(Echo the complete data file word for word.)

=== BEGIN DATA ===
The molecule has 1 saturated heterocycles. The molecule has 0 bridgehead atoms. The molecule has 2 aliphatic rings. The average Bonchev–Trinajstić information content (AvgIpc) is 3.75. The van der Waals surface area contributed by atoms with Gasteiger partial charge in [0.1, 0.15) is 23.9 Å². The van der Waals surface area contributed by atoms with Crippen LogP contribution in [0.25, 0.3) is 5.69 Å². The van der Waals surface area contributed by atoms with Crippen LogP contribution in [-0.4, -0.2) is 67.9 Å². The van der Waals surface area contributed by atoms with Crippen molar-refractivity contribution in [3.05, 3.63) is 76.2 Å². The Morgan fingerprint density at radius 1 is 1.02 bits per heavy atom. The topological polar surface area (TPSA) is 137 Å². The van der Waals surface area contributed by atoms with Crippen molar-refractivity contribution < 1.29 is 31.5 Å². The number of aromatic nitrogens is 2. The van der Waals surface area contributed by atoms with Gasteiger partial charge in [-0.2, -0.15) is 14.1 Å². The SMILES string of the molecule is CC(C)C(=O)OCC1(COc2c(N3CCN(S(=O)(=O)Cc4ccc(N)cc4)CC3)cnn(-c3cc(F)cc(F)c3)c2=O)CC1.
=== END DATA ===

The molecule has 1 saturated heterocycles. The molecule has 0 bridgehead atoms. The molecule has 2 aliphatic rings. The average Bonchev–Trinajstić information content (AvgIpc) is 3.75. The van der Waals surface area contributed by atoms with Gasteiger partial charge in [0.1, 0.15) is 23.9 Å². The van der Waals surface area contributed by atoms with Crippen LogP contribution in [0.25, 0.3) is 5.69 Å². The van der Waals surface area contributed by atoms with Crippen LogP contribution in [-0.4, -0.2) is 67.9 Å². The van der Waals surface area contributed by atoms with Crippen molar-refractivity contribution in [3.05, 3.63) is 76.2 Å². The Morgan fingerprint density at radius 1 is 1.02 bits per heavy atom. The topological polar surface area (TPSA) is 137 Å². The van der Waals surface area contributed by atoms with Crippen molar-refractivity contribution < 1.29 is 31.5 Å². The number of aromatic nitrogens is 2. The van der Waals surface area contributed by atoms with Gasteiger partial charge in [-0.2, -0.15) is 14.1 Å². The SMILES string of the molecule is CC(C)C(=O)OCC1(COc2c(N3CCN(S(=O)(=O)Cc4ccc(N)cc4)CC3)cnn(-c3cc(F)cc(F)c3)c2=O)CC1.